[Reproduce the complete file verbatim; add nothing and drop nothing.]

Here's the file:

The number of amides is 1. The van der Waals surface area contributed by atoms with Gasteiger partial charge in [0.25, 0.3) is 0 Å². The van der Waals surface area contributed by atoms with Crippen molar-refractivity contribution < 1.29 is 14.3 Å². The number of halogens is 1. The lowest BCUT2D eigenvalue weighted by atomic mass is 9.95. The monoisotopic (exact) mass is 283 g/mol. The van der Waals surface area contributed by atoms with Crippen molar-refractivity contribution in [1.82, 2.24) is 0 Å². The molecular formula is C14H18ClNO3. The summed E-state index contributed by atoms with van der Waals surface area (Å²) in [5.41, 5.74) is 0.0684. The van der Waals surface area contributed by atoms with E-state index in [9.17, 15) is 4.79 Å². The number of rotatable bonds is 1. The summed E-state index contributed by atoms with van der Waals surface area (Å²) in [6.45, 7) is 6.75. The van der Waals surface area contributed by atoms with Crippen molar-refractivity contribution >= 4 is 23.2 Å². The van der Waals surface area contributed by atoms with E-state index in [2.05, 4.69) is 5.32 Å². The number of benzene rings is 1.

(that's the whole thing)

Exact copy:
The number of amides is 1. The van der Waals surface area contributed by atoms with Gasteiger partial charge in [0.25, 0.3) is 0 Å². The van der Waals surface area contributed by atoms with Crippen molar-refractivity contribution < 1.29 is 14.3 Å². The number of halogens is 1. The lowest BCUT2D eigenvalue weighted by atomic mass is 9.95. The monoisotopic (exact) mass is 283 g/mol. The van der Waals surface area contributed by atoms with Crippen molar-refractivity contribution in [1.82, 2.24) is 0 Å². The molecular formula is C14H18ClNO3. The summed E-state index contributed by atoms with van der Waals surface area (Å²) in [5.41, 5.74) is 0.0684. The van der Waals surface area contributed by atoms with E-state index in [9.17, 15) is 4.79 Å². The number of rotatable bonds is 1. The summed E-state index contributed by atoms with van der Waals surface area (Å²) in [6.45, 7) is 6.75. The van der Waals surface area contributed by atoms with Crippen molar-refractivity contribution >= 4 is 23.2 Å². The van der Waals surface area contributed by atoms with E-state index in [2.05, 4.69) is 5.32 Å². The number of benzene rings is 1.